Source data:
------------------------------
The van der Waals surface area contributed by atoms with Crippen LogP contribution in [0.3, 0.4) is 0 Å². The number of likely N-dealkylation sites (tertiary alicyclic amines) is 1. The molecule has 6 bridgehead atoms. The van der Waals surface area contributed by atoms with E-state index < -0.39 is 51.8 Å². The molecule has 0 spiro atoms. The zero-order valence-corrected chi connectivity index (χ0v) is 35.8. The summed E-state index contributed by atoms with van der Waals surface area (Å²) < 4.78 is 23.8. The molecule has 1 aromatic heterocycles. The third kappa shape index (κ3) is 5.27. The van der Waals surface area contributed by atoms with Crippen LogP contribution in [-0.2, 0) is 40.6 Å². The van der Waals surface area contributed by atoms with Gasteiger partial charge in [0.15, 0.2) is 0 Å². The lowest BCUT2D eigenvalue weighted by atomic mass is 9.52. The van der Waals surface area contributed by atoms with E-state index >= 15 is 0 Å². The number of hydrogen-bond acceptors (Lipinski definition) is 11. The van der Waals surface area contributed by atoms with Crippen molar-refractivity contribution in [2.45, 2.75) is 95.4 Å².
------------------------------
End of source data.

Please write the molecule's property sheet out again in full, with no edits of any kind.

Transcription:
The van der Waals surface area contributed by atoms with Crippen LogP contribution in [0.3, 0.4) is 0 Å². The number of likely N-dealkylation sites (tertiary alicyclic amines) is 1. The molecule has 6 bridgehead atoms. The van der Waals surface area contributed by atoms with E-state index < -0.39 is 51.8 Å². The molecule has 0 spiro atoms. The zero-order valence-corrected chi connectivity index (χ0v) is 35.8. The summed E-state index contributed by atoms with van der Waals surface area (Å²) < 4.78 is 23.8. The molecule has 1 aromatic heterocycles. The third kappa shape index (κ3) is 5.27. The van der Waals surface area contributed by atoms with Crippen LogP contribution in [-0.2, 0) is 40.6 Å². The van der Waals surface area contributed by atoms with Gasteiger partial charge in [0.15, 0.2) is 0 Å². The lowest BCUT2D eigenvalue weighted by atomic mass is 9.52. The van der Waals surface area contributed by atoms with E-state index >= 15 is 0 Å². The number of hydrogen-bond acceptors (Lipinski definition) is 11. The van der Waals surface area contributed by atoms with Crippen molar-refractivity contribution in [2.45, 2.75) is 95.4 Å².